CSA gambles on T20 pot of gold

Bums on seats: A cheering crowd is key to CSA’s attempt to turn a T20 league into a major money-spinner. (Carl Fourie/Gallo Images)

Bums on seats: A cheering crowd is key to CSA’s attempt to turn a T20 league into a major money-spinner. (Carl Fourie/Gallo Images)

It is hard to imagine now but English football was in sharp decline in the late 1980s and, following a five-year ban from European competition in the aftermath of the Heysel disaster, stadiums were half-full and interest was fading fast.

But, based on the regional, tribal following in a league formed in 1888, some smart marketeers knew they had enough substance with which to rebuild the game. They started with a simple premise: fill the stadiums.

Broadcasters love working with capacity crowds and television advertisers will happily spend their budgets on events that feature large, live, enthusiastic crowds. It may be an illusion, at least at first, but isn’t that the point of advertising?

So the crowds were enticed back, Sky pumped hundreds of millions of pounds into a multiyear broadcast deal, the clubs were able to attract many of the world’s best players and, within half-a-dozen years, the sick old man of world football was not just back on his feet but sprinting away from the youngsters.

Cricket South Africa (CSA) is attempting something similarly ambitious, but within a fraction of the timeframe, with their plan to launch their “Global Destination” T20 league in November.

India’s Premier League (IPL), now in its 10th season, will never be matched for revenue generation and Australia’s Big Bash, having been carefully built and nurtured for its first five years as an exclusively “in-house” commercial operation with no independent team owners, is now about to capitalise enormously with revenue of more than A$100-million (about R1-billion) forecast for the next five years.

Even the Caribbean and Bangla­deshi Premier Leagues have transformed the way the game is played and administered in those regions with television revenue providing a level of income previously unimagined for the region’s players — and even more for the international, bums-on-seats marquee cricketers who pop up in most, if not all, these tournaments.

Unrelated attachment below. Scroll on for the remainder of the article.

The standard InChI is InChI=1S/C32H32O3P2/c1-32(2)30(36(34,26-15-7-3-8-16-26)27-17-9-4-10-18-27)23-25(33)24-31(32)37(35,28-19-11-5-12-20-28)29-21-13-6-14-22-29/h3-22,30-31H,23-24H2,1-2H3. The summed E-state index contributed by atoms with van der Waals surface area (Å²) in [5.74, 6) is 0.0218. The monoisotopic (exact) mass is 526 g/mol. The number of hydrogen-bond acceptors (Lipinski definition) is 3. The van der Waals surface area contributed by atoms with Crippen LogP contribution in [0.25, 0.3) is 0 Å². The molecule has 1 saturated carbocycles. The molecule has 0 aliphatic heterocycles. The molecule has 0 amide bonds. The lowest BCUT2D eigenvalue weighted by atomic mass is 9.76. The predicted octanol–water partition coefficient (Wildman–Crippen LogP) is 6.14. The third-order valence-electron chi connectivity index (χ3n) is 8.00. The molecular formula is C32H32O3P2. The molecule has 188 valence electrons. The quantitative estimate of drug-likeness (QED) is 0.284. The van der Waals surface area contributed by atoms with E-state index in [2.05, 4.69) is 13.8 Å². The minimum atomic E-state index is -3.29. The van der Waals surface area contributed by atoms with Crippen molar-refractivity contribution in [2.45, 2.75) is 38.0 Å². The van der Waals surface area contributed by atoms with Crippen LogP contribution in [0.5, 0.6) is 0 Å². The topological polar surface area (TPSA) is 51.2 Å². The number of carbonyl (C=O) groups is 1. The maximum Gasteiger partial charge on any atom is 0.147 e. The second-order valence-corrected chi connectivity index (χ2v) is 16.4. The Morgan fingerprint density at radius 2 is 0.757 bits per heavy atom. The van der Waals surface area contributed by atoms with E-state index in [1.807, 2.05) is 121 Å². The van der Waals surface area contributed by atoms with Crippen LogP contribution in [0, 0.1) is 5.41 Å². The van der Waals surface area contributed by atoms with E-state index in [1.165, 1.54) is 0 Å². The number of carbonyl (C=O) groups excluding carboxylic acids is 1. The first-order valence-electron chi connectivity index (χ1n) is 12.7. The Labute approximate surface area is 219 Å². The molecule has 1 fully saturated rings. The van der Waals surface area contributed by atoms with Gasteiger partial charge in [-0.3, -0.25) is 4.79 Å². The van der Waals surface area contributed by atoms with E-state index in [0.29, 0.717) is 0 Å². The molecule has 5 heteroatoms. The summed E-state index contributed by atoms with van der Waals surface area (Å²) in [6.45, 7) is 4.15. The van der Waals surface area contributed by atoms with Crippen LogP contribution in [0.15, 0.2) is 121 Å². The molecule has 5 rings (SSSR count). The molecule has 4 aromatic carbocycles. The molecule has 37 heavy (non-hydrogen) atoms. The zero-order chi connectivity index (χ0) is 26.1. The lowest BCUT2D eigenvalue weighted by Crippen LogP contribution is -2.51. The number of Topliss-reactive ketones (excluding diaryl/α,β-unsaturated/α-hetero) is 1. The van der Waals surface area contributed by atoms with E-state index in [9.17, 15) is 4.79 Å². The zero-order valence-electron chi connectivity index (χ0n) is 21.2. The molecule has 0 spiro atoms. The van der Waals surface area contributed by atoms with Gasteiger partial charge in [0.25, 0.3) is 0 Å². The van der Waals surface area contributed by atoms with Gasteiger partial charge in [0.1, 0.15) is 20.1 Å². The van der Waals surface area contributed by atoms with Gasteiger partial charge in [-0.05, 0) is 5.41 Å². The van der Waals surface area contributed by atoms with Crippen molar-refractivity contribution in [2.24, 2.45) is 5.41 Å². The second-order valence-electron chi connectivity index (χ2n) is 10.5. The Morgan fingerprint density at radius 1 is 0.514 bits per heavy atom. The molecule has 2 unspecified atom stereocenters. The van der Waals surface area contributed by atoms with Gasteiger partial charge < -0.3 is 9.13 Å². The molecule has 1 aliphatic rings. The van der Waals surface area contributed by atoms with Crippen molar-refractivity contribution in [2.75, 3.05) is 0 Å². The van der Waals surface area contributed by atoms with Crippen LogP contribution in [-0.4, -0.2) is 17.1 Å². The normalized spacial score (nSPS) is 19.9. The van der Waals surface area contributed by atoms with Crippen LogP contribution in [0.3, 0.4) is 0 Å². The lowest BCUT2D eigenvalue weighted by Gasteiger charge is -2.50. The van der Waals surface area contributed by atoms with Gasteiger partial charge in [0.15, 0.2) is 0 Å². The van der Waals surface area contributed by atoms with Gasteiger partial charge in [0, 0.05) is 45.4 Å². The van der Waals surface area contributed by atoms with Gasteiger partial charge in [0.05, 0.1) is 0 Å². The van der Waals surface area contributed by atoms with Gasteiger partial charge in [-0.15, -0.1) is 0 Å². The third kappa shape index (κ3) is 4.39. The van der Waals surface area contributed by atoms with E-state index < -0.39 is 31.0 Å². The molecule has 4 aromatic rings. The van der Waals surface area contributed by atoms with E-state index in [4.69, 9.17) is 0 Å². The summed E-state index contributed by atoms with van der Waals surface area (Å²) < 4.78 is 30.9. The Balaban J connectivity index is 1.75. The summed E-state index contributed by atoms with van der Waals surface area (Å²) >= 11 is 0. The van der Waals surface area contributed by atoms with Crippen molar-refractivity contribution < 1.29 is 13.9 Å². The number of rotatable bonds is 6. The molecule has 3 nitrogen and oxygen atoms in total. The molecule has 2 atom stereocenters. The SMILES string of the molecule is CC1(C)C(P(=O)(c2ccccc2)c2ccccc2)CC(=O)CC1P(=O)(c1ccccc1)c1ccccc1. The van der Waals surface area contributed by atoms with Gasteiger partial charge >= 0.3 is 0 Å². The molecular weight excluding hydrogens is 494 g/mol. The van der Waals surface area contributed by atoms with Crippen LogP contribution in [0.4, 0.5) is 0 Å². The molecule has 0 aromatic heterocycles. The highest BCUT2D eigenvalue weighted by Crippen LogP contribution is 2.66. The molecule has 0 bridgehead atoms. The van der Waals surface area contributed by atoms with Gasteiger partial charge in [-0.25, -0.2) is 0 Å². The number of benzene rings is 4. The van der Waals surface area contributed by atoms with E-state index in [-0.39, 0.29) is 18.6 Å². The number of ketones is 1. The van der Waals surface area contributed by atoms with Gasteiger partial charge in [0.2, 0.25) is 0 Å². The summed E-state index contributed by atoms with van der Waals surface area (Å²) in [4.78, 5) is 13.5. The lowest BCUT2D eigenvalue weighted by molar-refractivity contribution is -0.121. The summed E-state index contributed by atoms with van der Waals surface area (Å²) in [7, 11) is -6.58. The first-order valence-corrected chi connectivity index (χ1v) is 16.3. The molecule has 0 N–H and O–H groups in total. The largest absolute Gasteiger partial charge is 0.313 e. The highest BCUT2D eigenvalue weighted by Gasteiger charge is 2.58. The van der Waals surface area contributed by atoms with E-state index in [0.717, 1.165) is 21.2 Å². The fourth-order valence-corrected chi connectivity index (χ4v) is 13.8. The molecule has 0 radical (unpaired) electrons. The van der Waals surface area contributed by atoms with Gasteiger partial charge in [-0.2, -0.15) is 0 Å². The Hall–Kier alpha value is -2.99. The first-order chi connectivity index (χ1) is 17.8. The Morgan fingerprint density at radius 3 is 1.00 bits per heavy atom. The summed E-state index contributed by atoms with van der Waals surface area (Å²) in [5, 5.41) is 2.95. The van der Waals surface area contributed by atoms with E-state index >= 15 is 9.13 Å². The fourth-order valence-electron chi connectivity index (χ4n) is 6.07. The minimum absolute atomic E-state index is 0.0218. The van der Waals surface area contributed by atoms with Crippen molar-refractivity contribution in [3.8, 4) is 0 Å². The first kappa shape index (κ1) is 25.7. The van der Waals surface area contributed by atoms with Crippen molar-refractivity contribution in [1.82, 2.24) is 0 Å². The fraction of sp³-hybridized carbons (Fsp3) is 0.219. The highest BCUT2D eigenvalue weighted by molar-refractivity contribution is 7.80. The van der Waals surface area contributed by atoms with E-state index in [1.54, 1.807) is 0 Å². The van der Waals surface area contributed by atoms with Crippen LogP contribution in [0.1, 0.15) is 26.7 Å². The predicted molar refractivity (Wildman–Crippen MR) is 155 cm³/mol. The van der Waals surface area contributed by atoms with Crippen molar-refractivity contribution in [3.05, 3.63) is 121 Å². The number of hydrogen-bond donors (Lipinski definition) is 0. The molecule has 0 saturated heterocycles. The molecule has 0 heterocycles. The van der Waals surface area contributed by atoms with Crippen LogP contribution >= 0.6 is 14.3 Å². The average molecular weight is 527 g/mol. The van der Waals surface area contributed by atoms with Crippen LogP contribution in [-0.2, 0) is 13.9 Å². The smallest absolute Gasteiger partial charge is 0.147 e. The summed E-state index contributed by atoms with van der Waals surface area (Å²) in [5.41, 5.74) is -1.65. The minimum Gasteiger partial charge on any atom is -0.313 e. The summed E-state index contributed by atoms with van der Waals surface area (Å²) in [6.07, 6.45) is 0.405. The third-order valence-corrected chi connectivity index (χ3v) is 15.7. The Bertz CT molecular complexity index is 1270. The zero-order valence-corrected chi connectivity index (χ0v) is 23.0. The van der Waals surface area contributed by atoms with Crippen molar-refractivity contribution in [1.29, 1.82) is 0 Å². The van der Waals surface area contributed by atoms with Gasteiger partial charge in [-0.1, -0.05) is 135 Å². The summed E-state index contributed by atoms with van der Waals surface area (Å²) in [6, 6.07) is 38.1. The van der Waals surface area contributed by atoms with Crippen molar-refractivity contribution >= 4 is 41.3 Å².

But the most important common denominator is bums on seats.
Large, atmospheric crowds are a feature of all four of the biggest T20 jamborees — from a commercial point of view, everything else (even the quality of the cricket, unfortunately) is secondary. Dancing girls represent almost everything that is cheesy, passé and peripheral about sportainment, but still they remain because they provide “hype”, which big brands pay big bucks to be associated with.

CSA hasn’t yet sold its eight teams, which will be privately owned. Deadlines close at the end of the month. Chris Gayle and Kevin Pietersen will, once again, be among the overseas headline acts and a “marquee” Protea will be assigned to each team before a “controlled” auction takes place to complete the 15-man squads.

There is so much still to organise and yet, for obvious reasons, nothing has been done to galvanise the people to attend. CSA ruled out the possibility of venue or even city-sharing by franchises keen to maximise the densest population areas.

All 11 provincial capitals are now available as host centres for teams. Cape Town, Johannesburg, Durban, Centurion and Port Elizabeth are certainties, which means three out of Bloemfontein, Kimberley, East London, Paarl, Benoni and Potchefstroom will also be part of the new future.

Talk in the Western Cape is of a consortium of wine producers and exporters forming a franchise in Paarl named “The Winelanders”, which could work. It appeals strongly to locals and visitors alike, has a strong regional context and, in theory, provides commercial opportunities outside of cricket.

The England Cricket Board has been in discussions for almost four years about the best way to revamp their T20 competition and have only just reached consensus that it should be played in a single block at the height of summer, between nine city-based teams instead of 18 counties. That will start in 2019 so they have another two years to build support (and supporters) for the event. CSA has six months.

If the seats are empty and the tournament does not make a flying start, advertisers and sponsors will not pay the big bucks and broadcasters won’t either. It could be an embarrassing flop. On the other hand, innovative owners, meaningful interaction with local supporters harnessing regional pride, improved services and facilities at stadiums, clever scheduling … the result could see pots of gold at the end of the rainbow.

(“Goldminers” — how about that for the Jo’burg franchise?)

The extent of CSA’s ambition is undeniably admirable. Eye-wateringly admirable.

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